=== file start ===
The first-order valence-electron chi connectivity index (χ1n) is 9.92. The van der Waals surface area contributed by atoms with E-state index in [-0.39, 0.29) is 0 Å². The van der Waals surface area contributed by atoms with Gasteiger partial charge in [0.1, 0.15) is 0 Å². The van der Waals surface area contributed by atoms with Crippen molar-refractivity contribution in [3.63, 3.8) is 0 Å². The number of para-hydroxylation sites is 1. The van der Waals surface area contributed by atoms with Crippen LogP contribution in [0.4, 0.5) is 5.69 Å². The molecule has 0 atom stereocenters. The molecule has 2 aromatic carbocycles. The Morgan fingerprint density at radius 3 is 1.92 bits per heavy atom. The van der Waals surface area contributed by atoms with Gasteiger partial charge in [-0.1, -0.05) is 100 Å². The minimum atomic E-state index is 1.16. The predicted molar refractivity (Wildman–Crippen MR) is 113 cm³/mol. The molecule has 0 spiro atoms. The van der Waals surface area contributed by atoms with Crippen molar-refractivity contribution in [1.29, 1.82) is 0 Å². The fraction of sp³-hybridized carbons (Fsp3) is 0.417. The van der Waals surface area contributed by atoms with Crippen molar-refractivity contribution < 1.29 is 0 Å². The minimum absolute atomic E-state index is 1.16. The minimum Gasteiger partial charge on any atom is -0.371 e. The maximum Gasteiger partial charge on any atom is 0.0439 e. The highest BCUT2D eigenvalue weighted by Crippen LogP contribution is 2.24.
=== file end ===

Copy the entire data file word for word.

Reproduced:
The first-order valence-electron chi connectivity index (χ1n) is 9.92. The van der Waals surface area contributed by atoms with E-state index in [-0.39, 0.29) is 0 Å². The van der Waals surface area contributed by atoms with Gasteiger partial charge in [0.1, 0.15) is 0 Å². The van der Waals surface area contributed by atoms with Crippen molar-refractivity contribution in [3.63, 3.8) is 0 Å². The number of para-hydroxylation sites is 1. The van der Waals surface area contributed by atoms with Crippen LogP contribution in [0.4, 0.5) is 5.69 Å². The molecule has 0 atom stereocenters. The molecule has 2 aromatic carbocycles. The Morgan fingerprint density at radius 3 is 1.92 bits per heavy atom. The van der Waals surface area contributed by atoms with Gasteiger partial charge in [-0.1, -0.05) is 100 Å². The minimum atomic E-state index is 1.16. The predicted molar refractivity (Wildman–Crippen MR) is 113 cm³/mol. The molecule has 0 spiro atoms. The van der Waals surface area contributed by atoms with Crippen molar-refractivity contribution in [1.29, 1.82) is 0 Å². The fraction of sp³-hybridized carbons (Fsp3) is 0.417. The van der Waals surface area contributed by atoms with Crippen molar-refractivity contribution < 1.29 is 0 Å². The minimum absolute atomic E-state index is 1.16. The minimum Gasteiger partial charge on any atom is -0.371 e. The maximum Gasteiger partial charge on any atom is 0.0439 e. The highest BCUT2D eigenvalue weighted by Crippen LogP contribution is 2.24.